Chronic Feline Gingivostomatitis

By: Debra Nossaman, DVM

TVMA Member
North Richland Hills, TX

Published October 2016

Gingivostomatitis in cats is a severe inflammation or ulceration of the oral tissues. It is frequently debilitating and causes the following clinical signs:

  • Bad breath
  • Difficulty eating
  • Excessive drooling
  • Weight loss
  • Reclusive behavior

Some cats experience so much pain they may be observed crying out and/or dropping food when attempting to eat.

Even the tissues in the back of the throat can become red, swollen and irritated, making it extremely painful for the cat to swallow.

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Cat with gingivostomatitis.

Current data suggests that this disorder may have an immune-mediated etiology but is generally considered to have many contributing factors.

There is no effective treatment or cure for this debilitating and painful condition. Cats with this disorder rarely respond to medical treatment without meticulous oral hygiene, which is difficult to achieve in a cat with a painful mouth. Steroids have been used to provide initial relief. However, when steroids are used long-term, they lose their effectiveness and can cause adverse side effects.

Other treatment options can include interferon and cyclosporin to help block the immune system’s attack on the tissue and laser therapy to help with healing and irritation, but these options still remain palliative at best. Antibiotics in conjunction with any of the above treatments may provide some benefit by decreasing the amount of bacteria in the plaque build-up, which may be a trigger for the cat’s immune response. But again, this relief is generally temporary.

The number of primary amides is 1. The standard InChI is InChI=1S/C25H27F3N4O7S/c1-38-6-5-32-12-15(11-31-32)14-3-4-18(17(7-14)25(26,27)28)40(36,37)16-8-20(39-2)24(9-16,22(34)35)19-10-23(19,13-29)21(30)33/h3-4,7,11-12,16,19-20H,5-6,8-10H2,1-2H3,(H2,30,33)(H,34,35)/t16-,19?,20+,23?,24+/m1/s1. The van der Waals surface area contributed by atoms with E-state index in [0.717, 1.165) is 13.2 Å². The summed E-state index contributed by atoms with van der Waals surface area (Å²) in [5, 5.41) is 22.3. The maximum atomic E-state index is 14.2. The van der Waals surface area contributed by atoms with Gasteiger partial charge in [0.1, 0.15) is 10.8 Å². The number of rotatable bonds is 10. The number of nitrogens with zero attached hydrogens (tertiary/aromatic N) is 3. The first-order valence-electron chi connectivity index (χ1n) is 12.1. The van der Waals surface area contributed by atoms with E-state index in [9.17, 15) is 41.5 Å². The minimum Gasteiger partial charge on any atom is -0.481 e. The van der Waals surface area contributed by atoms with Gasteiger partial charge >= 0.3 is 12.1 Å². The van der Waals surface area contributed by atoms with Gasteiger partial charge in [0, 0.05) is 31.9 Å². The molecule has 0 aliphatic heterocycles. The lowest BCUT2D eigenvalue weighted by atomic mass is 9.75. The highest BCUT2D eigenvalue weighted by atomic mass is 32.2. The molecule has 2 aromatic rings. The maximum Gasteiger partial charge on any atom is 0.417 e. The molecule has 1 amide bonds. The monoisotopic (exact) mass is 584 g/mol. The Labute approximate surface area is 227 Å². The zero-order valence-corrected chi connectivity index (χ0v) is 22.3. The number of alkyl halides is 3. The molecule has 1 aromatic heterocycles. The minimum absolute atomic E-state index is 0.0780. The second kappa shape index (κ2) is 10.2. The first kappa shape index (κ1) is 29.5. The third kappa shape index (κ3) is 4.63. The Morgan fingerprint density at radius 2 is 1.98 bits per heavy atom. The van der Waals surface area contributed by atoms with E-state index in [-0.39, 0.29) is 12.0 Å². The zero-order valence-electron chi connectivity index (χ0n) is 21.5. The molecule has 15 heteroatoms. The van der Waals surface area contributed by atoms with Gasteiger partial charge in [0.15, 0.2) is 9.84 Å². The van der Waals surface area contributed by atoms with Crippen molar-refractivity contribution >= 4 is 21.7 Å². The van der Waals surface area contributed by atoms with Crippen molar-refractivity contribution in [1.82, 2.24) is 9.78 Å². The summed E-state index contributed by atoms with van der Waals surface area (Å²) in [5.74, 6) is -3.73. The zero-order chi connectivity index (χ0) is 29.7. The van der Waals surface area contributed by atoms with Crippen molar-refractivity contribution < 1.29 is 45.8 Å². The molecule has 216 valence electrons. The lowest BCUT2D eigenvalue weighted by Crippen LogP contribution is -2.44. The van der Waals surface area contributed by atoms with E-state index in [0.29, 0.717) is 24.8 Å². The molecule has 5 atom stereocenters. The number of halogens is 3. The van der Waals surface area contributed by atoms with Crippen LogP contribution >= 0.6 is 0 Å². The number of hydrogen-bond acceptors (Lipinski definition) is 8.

Greater than 80 percent of the cats afflicted with this disease can experience complete relief by extraction of all their teeth. Fortunately, cats that have all their teeth removed can still eat effectively. However, even after all of the teeth have been removed, some cats may require additional medical treatment. The cats with this disorder that have extractions performed earlier in the course of the disease have a greater cure rate and tend not to require further treatment. This is in contrast to the cats in which medical management of this disease was tried for a number of years. In other words, the sooner all the teeth are removed, the greater the chance for a complete cure.

Studies show that cats experience pain similar to humans. However, they tend to hide their pain because they have evolved not to show pain or signs that would be regarded as a weakness by other members of their species or even by other species. Therefore, annual exams with your family veterinarian are recommended to identify and treat this problem as soon as possible.

Debra Nossaman, DVM, is a graduate of Colorado State University College of Veterinary Medicine and lives in North Richland Hills, Texas. Dr. Nossaman currently works at Dallas Veterinary Dentistry & Oral Surgery located in Southlake, Texas.